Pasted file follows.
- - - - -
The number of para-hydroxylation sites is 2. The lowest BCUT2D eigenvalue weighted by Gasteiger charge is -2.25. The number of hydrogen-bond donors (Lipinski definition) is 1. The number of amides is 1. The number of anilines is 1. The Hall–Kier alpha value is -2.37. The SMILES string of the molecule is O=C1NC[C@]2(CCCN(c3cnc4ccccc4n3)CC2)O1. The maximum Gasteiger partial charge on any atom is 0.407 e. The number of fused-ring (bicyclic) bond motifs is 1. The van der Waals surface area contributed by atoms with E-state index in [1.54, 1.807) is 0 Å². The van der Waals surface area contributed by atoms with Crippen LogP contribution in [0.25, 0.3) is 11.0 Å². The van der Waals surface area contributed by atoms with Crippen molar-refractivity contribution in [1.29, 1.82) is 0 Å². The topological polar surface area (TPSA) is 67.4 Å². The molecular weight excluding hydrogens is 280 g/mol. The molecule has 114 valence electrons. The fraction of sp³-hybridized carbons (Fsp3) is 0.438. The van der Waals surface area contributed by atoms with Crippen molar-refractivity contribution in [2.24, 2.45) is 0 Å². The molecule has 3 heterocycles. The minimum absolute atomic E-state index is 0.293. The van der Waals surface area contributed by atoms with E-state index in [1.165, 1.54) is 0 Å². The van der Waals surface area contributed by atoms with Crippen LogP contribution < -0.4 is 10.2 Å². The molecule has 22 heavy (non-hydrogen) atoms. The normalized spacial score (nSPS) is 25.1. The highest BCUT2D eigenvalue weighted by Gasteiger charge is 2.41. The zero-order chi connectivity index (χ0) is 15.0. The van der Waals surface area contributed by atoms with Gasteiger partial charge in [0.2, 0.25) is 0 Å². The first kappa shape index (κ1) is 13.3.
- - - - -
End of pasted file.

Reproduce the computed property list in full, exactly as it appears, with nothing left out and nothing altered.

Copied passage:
The number of para-hydroxylation sites is 2. The lowest BCUT2D eigenvalue weighted by Gasteiger charge is -2.25. The number of hydrogen-bond donors (Lipinski definition) is 1. The number of amides is 1. The number of anilines is 1. The Hall–Kier alpha value is -2.37. The SMILES string of the molecule is O=C1NC[C@]2(CCCN(c3cnc4ccccc4n3)CC2)O1. The maximum Gasteiger partial charge on any atom is 0.407 e. The number of fused-ring (bicyclic) bond motifs is 1. The van der Waals surface area contributed by atoms with E-state index in [1.54, 1.807) is 0 Å². The van der Waals surface area contributed by atoms with Crippen LogP contribution in [0.25, 0.3) is 11.0 Å². The van der Waals surface area contributed by atoms with Crippen molar-refractivity contribution in [1.29, 1.82) is 0 Å². The topological polar surface area (TPSA) is 67.4 Å². The molecular weight excluding hydrogens is 280 g/mol. The molecule has 114 valence electrons. The fraction of sp³-hybridized carbons (Fsp3) is 0.438. The van der Waals surface area contributed by atoms with Crippen molar-refractivity contribution in [2.24, 2.45) is 0 Å². The molecule has 3 heterocycles. The minimum absolute atomic E-state index is 0.293. The van der Waals surface area contributed by atoms with E-state index in [1.165, 1.54) is 0 Å². The van der Waals surface area contributed by atoms with Crippen LogP contribution < -0.4 is 10.2 Å². The molecule has 22 heavy (non-hydrogen) atoms. The normalized spacial score (nSPS) is 25.1. The highest BCUT2D eigenvalue weighted by Gasteiger charge is 2.41. The zero-order chi connectivity index (χ0) is 15.0. The van der Waals surface area contributed by atoms with Gasteiger partial charge in [0.2, 0.25) is 0 Å². The first kappa shape index (κ1) is 13.3.